The previous post around Jim Highsmith's presentation, several Agile "thought leaders," and loads of Agile Blogger's all start their conversations around the evils of "water fall" and how agile removes all those evils and replaces them with a new approach to managing projects.
Developed software is actually the outcome of agile, rather than the project management processes around developing that software. Some of the project management aspects are there in but many are of course missing.
So here's a thought. How about dropping the "red herring" of Waterfall, Full Planning, blind adherence to a Plan,Following a Process, assuming customers know what they want, assuming developers know how to build it, nothing will change, fixed schedule and cost, measures of progress by conformance to plan, valuing method more than people, resisting change, and all the other "red herrings" (read BS) that is used to divert attention from the real problem with projects.
That real problem is the failure to recognize that no matter what method you use, how you follow that method, what type of project you're working on, in what domain that project lives, there are a small number (5) principles that must be in place if you have any chance of success.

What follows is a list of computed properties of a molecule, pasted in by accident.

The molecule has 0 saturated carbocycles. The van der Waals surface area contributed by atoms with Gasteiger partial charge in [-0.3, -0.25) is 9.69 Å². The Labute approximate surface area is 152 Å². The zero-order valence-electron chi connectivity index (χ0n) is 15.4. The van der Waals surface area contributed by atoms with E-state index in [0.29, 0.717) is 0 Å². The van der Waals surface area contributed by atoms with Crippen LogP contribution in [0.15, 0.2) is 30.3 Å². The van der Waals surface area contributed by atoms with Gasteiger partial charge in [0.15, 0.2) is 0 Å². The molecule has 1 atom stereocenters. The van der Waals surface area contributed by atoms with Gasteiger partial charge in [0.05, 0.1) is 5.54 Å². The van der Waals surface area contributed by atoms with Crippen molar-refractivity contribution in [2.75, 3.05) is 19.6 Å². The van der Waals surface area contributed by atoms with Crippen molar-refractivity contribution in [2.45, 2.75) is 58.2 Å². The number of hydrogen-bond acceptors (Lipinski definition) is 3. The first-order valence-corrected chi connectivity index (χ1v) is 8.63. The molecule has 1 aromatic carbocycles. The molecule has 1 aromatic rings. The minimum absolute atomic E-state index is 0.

Doesn't matter if you and your partner are running a small ISV building software, or you're working on a 300 person team building software for the Space Shuttle replacement, or you're building the Olympic Village in London, or you're removing the spent fuel rods from a power reactor, you've got to adhere to these principles if you expect to be successful with your efforts.
These principles are real simple and at the same they are the core elements of any project's success. When we fail to start with these principles or fail to even start a discussion about a project with these principles, both the project and the discussion go straight into the ditch.
- Where Are We Going?
- How Do We Get There?
- Do We Have Enough Time, Resources, And Money To Get There?
- What Impediments Will We Encounter Along The Way?
- How Do We Know We Are Making Progress?